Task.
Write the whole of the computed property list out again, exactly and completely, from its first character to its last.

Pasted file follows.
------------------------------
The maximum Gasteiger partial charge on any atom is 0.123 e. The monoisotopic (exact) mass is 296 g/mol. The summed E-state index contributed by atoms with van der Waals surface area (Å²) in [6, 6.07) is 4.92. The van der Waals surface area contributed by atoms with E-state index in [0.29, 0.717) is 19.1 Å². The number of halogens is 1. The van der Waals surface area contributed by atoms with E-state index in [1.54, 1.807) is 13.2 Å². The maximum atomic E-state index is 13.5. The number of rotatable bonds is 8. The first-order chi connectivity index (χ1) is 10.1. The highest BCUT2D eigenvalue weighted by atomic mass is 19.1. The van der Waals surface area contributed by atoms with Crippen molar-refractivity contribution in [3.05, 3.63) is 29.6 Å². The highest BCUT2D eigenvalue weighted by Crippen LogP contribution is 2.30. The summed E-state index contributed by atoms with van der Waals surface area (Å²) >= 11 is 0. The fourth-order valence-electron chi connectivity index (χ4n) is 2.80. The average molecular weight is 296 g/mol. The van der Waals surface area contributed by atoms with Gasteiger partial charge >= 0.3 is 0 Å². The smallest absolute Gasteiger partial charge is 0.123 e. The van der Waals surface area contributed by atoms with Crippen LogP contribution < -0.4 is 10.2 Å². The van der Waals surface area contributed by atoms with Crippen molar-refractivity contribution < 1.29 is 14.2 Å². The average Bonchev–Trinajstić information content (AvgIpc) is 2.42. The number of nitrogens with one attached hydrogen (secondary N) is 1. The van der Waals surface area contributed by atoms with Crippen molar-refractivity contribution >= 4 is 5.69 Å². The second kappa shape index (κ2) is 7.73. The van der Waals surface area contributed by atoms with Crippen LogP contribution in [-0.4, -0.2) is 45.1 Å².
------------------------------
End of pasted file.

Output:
The maximum Gasteiger partial charge on any atom is 0.123 e. The monoisotopic (exact) mass is 296 g/mol. The summed E-state index contributed by atoms with van der Waals surface area (Å²) in [6, 6.07) is 4.92. The van der Waals surface area contributed by atoms with E-state index in [0.29, 0.717) is 19.1 Å². The number of halogens is 1. The van der Waals surface area contributed by atoms with E-state index in [1.54, 1.807) is 13.2 Å². The maximum atomic E-state index is 13.5. The number of rotatable bonds is 8. The first-order chi connectivity index (χ1) is 10.1. The highest BCUT2D eigenvalue weighted by atomic mass is 19.1. The van der Waals surface area contributed by atoms with Crippen molar-refractivity contribution in [3.05, 3.63) is 29.6 Å². The highest BCUT2D eigenvalue weighted by Crippen LogP contribution is 2.30. The summed E-state index contributed by atoms with van der Waals surface area (Å²) >= 11 is 0. The fourth-order valence-electron chi connectivity index (χ4n) is 2.80. The average molecular weight is 296 g/mol. The van der Waals surface area contributed by atoms with Gasteiger partial charge >= 0.3 is 0 Å². The smallest absolute Gasteiger partial charge is 0.123 e. The van der Waals surface area contributed by atoms with Crippen LogP contribution < -0.4 is 10.2 Å². The van der Waals surface area contributed by atoms with Crippen molar-refractivity contribution < 1.29 is 14.2 Å². The average Bonchev–Trinajstić information content (AvgIpc) is 2.42. The number of nitrogens with one attached hydrogen (secondary N) is 1. The van der Waals surface area contributed by atoms with Crippen molar-refractivity contribution >= 4 is 5.69 Å². The second kappa shape index (κ2) is 7.73. The van der Waals surface area contributed by atoms with Crippen LogP contribution in [-0.4, -0.2) is 45.1 Å².